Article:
John Ritchie Cargill was born in Gourdon, Kincardineshire, Scotland on 6 July 1892.
He was the son of fisherman John Cargill, a native of Forfarshire, and Johana Black of Kincardineshire and had at least five siblings. By 1901 the family lived at Bare Road House in Bervie, Kincardineshire.
He went to sea around 1908 and joined the Royal Navy Reserve sometime around 1911; in July that year was an able seaman aboard Cunard’s Saxonia.
In April 1912 he was serving as an able seaman aboard the eastward-bound voyage of the Carpathia when that ship rescued the survivors of the Titanic.
During WWI he continued working at sea and during that time earned the nickname “Sergeant,” which persisted for the rest of his life. He became a sergeant in the Black Watch and was awarded the Military Medal. During WWII he again served with distinction and was awarded the DCM.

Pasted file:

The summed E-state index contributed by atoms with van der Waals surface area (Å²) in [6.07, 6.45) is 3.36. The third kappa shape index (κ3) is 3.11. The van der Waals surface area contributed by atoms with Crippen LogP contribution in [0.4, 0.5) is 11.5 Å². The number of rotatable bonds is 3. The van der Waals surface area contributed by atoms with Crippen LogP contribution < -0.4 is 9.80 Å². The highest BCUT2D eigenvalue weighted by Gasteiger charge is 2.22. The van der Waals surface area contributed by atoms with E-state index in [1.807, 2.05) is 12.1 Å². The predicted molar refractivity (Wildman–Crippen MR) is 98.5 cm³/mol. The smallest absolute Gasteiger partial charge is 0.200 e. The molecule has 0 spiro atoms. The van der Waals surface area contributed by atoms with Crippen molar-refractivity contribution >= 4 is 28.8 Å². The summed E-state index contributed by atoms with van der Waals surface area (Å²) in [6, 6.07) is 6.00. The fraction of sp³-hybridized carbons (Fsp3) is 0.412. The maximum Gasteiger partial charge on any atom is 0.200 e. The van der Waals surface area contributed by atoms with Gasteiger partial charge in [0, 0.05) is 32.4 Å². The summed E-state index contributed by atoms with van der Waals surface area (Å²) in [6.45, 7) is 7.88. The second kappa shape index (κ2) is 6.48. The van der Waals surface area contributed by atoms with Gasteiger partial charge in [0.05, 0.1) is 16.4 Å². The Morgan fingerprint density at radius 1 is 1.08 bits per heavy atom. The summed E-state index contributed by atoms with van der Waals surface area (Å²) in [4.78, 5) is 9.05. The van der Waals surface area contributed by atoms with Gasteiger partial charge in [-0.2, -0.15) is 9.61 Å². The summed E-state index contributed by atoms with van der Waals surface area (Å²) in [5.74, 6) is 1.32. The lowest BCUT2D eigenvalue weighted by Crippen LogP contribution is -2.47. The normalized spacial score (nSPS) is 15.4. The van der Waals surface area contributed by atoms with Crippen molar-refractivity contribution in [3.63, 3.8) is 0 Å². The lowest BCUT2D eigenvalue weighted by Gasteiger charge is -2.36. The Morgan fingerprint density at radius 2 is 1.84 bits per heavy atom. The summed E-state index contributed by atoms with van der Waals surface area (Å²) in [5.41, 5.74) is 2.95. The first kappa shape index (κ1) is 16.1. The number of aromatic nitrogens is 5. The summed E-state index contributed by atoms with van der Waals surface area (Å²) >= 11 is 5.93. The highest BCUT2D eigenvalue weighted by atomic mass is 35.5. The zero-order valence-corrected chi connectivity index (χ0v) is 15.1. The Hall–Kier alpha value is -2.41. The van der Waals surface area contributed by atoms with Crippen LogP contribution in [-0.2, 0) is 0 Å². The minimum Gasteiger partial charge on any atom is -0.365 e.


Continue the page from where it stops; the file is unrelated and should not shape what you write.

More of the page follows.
John was married in his native Kincardineshire in 1920 to Mary Milne Lownie, with whom he raised a family.
After a career at sea lasting half a century, Cargill retired in 1959. He died a widower in Gourdon on 16 January 1981 and was buried in Bervie Cemetery.